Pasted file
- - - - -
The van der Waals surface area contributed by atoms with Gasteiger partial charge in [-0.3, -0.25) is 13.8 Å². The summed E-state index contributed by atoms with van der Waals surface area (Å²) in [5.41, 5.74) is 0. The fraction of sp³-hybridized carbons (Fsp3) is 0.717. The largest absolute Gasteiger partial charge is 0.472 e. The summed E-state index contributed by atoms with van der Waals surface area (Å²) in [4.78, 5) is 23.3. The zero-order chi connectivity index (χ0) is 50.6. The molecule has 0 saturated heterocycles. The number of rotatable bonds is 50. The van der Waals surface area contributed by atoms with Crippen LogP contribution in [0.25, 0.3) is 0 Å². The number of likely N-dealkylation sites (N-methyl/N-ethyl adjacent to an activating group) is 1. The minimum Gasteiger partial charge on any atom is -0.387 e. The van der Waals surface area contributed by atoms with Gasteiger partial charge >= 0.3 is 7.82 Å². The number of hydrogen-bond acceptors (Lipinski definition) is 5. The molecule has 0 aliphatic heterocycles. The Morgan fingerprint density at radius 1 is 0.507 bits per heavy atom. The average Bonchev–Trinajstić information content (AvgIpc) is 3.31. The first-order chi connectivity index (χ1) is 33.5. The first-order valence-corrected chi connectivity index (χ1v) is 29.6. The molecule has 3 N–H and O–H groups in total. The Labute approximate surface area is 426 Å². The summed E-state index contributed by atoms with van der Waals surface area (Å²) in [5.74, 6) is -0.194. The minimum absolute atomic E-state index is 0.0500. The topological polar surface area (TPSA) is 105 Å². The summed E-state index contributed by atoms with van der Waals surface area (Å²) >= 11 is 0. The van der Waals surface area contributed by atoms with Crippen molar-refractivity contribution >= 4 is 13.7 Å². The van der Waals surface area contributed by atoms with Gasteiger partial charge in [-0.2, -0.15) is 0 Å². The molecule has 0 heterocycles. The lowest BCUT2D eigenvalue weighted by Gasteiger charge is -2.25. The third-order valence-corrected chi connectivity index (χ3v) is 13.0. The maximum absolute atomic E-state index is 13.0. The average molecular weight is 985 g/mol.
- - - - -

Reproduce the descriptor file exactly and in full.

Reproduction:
The van der Waals surface area contributed by atoms with Gasteiger partial charge in [-0.3, -0.25) is 13.8 Å². The summed E-state index contributed by atoms with van der Waals surface area (Å²) in [5.41, 5.74) is 0. The fraction of sp³-hybridized carbons (Fsp3) is 0.717. The largest absolute Gasteiger partial charge is 0.472 e. The summed E-state index contributed by atoms with van der Waals surface area (Å²) in [4.78, 5) is 23.3. The zero-order chi connectivity index (χ0) is 50.6. The molecule has 0 saturated heterocycles. The number of rotatable bonds is 50. The van der Waals surface area contributed by atoms with Crippen LogP contribution in [0.25, 0.3) is 0 Å². The number of likely N-dealkylation sites (N-methyl/N-ethyl adjacent to an activating group) is 1. The minimum Gasteiger partial charge on any atom is -0.387 e. The van der Waals surface area contributed by atoms with Gasteiger partial charge >= 0.3 is 7.82 Å². The number of hydrogen-bond acceptors (Lipinski definition) is 5. The molecule has 0 aliphatic heterocycles. The Morgan fingerprint density at radius 1 is 0.507 bits per heavy atom. The average Bonchev–Trinajstić information content (AvgIpc) is 3.31. The first-order chi connectivity index (χ1) is 33.5. The first-order valence-corrected chi connectivity index (χ1v) is 29.6. The molecule has 3 N–H and O–H groups in total. The Labute approximate surface area is 426 Å². The summed E-state index contributed by atoms with van der Waals surface area (Å²) in [5.74, 6) is -0.194. The minimum absolute atomic E-state index is 0.0500. The topological polar surface area (TPSA) is 105 Å². The summed E-state index contributed by atoms with van der Waals surface area (Å²) >= 11 is 0. The van der Waals surface area contributed by atoms with Crippen molar-refractivity contribution >= 4 is 13.7 Å². The van der Waals surface area contributed by atoms with Gasteiger partial charge in [-0.2, -0.15) is 0 Å². The molecule has 0 heterocycles. The lowest BCUT2D eigenvalue weighted by Gasteiger charge is -2.25. The third-order valence-corrected chi connectivity index (χ3v) is 13.0. The maximum absolute atomic E-state index is 13.0. The average molecular weight is 985 g/mol.